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  • Argentina plans 20 per cent boost for science spending

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[BUENOS AIRES] The Argentinean government has proposed a 20 per cent increase in spending on research and development next year. The proposal – which president Néstor Kirchner presented to Congress last month – would see the science budget rise to US$52 million in 2004.

The money will be used to fund new research projects, raise scientist's wages and bring more researchers into Argentina's aging scientific system.

Government representatives are confident that the parliament will approve the budget well before the deadline of 31 December. Secretary of science Tulio del Bono told SciDev.Net that he expects a positive vote in October "as a clear signal that our representatives understand the value of investing in science and technology to boost growth".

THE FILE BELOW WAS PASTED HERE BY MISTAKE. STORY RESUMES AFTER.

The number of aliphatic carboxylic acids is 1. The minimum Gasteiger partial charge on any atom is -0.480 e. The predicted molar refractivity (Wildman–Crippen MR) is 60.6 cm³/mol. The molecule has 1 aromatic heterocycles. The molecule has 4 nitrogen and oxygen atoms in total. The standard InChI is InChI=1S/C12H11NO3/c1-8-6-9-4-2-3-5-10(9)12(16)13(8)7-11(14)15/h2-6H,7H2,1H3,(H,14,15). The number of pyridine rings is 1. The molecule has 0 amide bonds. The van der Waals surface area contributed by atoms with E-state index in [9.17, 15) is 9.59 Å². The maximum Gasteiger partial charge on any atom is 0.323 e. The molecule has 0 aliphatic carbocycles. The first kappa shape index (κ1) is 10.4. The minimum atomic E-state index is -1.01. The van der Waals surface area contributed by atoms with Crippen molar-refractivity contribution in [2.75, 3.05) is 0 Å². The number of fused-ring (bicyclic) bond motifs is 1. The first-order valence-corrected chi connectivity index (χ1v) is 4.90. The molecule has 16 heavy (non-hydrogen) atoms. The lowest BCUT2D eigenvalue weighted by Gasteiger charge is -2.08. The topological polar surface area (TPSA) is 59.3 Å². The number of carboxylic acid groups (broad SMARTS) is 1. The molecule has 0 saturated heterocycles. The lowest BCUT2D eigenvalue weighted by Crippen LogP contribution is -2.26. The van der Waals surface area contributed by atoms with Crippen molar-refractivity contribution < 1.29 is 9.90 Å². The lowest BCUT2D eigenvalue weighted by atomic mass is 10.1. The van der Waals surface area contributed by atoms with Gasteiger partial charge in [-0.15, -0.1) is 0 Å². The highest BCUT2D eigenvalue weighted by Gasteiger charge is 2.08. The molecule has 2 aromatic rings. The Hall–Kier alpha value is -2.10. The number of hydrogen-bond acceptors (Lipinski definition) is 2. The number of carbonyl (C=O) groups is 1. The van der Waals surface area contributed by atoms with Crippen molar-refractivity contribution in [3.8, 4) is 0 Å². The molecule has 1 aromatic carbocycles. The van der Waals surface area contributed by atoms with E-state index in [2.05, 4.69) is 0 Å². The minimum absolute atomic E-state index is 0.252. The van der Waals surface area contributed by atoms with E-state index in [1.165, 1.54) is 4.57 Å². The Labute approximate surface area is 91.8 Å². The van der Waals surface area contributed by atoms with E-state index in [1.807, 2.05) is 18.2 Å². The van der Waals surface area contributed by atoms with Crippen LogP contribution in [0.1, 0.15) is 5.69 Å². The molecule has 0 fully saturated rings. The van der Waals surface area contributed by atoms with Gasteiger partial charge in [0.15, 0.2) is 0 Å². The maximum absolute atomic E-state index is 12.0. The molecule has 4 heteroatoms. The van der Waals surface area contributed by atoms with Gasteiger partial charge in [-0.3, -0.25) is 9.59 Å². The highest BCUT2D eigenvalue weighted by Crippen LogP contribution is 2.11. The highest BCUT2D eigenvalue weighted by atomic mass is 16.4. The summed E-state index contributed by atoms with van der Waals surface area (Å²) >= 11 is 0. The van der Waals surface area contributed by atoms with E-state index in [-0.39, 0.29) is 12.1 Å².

Under the proposal, the Department of Science, Technology and Innovation would receive US$40 million in 2004 – an increase of 90 per cent from US$22 million in 2003. Conicet, the country's main science agency, would see its annual funding increase by US$11.8 million to a total of US$92 million, allowing it to employ 250 new researchers and to fund 300 extra research students.

The new funds would also support research in basic and applied science under the supervision of the National Agency of Scientific and Technological Promotion (ANPCYT). "New research in software and technology in general, genetics, biomedicine, petroleum extraction and agricultural production will be funded, and about 15 million pesos (US$5 million) will be used to buy new equipment for laboratories", says Lino Barañao, head of ANPCYT.

Barañao is optimistic that Congress may even increase science funding above the level proposed by the government. He also says that he has been assured “that the money won't be held back by the Ministry of Economy, as has happened other years".

Kirchner has pledged to double spending on research and development from 0.4 per cent of economic output to 1 per cent by 2006. The government is promoting a national policy to boost the financing of science and education as a way of stimulating growth.

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